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Prospects for Early Detection of Pythium Blight Epidemics on Turfgrass by Antibody-Aided Monitoring. W. W. Shane, Assistant Professor, Department of Plant Pathology, The Ohio State University, Columbus 43210-1087. Plant Dis. 75:921-925. Accepted for publication 11 March 1991. Copyright 1991 The American Phytopathological Society. DOI: 10.1094/PD-75-0921.

Methods for sampling turfgrass tissue were compared for their effectiveness in monitoring Pythium blight epidemics with enzyme-linked immunosorbent assay (ELISA). Sample areas consisted of marked strips on golf course fairways and tees with bentgrass and annual bluegrass naturally infested by Pythium aphanidermatum. Samples consisted of 1) whole plants picked by hand and assayed as whole plants; 2) whole plants sectioned into lower, middle, and upper strata components; and 3) leaf clippings collected with a reel mower set at a 1.2-cm cutting height. ELISA readings for mowed samples generally matched those for whole-plucked samples (r2 values ranging from 0.457 to 0.601). Fluctuations in detectable Pythium antigens were most pronounced on the uppermost stratum compared with moderate to very little change in ELISA readings for the two lower strata. Several episodes of Pythium antigen increase were detected by ELISA assays of mowed samples, although signs and symptoms of Pythium blight were not evident. However, increases in ELISA readings for Pythium coincided with, but did not generally precede, the onset of blight symptoms with a 2- to 3-day sampling interval. Antibody-aided detection is useful for verification of diagnosis and determination of general Pythium population fluctuations, but current methodology is not satisfactory for advanced detection of blight epidemics.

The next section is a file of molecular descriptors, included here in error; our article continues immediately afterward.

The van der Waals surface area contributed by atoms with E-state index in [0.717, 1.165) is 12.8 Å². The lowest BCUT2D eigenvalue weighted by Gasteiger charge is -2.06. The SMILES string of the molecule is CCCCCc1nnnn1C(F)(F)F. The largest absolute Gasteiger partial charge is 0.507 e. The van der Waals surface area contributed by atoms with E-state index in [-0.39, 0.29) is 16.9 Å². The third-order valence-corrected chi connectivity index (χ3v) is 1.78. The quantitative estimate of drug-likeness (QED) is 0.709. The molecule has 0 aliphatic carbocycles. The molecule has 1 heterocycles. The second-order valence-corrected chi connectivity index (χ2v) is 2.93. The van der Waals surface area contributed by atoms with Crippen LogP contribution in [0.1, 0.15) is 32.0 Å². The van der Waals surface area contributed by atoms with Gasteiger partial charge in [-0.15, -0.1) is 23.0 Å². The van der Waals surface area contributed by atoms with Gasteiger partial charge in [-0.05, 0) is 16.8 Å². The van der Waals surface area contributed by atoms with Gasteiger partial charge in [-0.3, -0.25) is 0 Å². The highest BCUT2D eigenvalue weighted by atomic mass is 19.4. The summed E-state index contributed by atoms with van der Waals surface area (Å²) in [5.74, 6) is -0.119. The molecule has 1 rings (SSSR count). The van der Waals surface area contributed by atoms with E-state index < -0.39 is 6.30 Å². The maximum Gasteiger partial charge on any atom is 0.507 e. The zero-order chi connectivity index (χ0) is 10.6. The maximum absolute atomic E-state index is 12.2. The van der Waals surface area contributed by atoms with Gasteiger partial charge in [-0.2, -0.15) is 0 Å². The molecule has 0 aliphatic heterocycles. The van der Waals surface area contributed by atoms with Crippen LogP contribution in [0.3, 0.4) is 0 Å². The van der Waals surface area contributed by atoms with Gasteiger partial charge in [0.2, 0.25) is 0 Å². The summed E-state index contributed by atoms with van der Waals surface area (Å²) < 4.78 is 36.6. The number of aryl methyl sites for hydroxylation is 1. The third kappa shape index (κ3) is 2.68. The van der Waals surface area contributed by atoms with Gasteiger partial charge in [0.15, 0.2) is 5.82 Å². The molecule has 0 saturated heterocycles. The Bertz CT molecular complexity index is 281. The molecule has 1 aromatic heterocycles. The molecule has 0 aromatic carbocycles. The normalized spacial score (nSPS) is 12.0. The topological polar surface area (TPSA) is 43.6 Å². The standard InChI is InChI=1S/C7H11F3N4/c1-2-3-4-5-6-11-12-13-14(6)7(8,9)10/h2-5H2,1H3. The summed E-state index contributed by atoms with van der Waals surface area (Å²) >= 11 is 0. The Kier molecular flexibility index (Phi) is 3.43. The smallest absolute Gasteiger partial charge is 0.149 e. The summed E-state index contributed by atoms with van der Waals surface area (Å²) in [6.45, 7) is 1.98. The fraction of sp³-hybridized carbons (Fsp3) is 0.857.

Additional keyword: epidemiology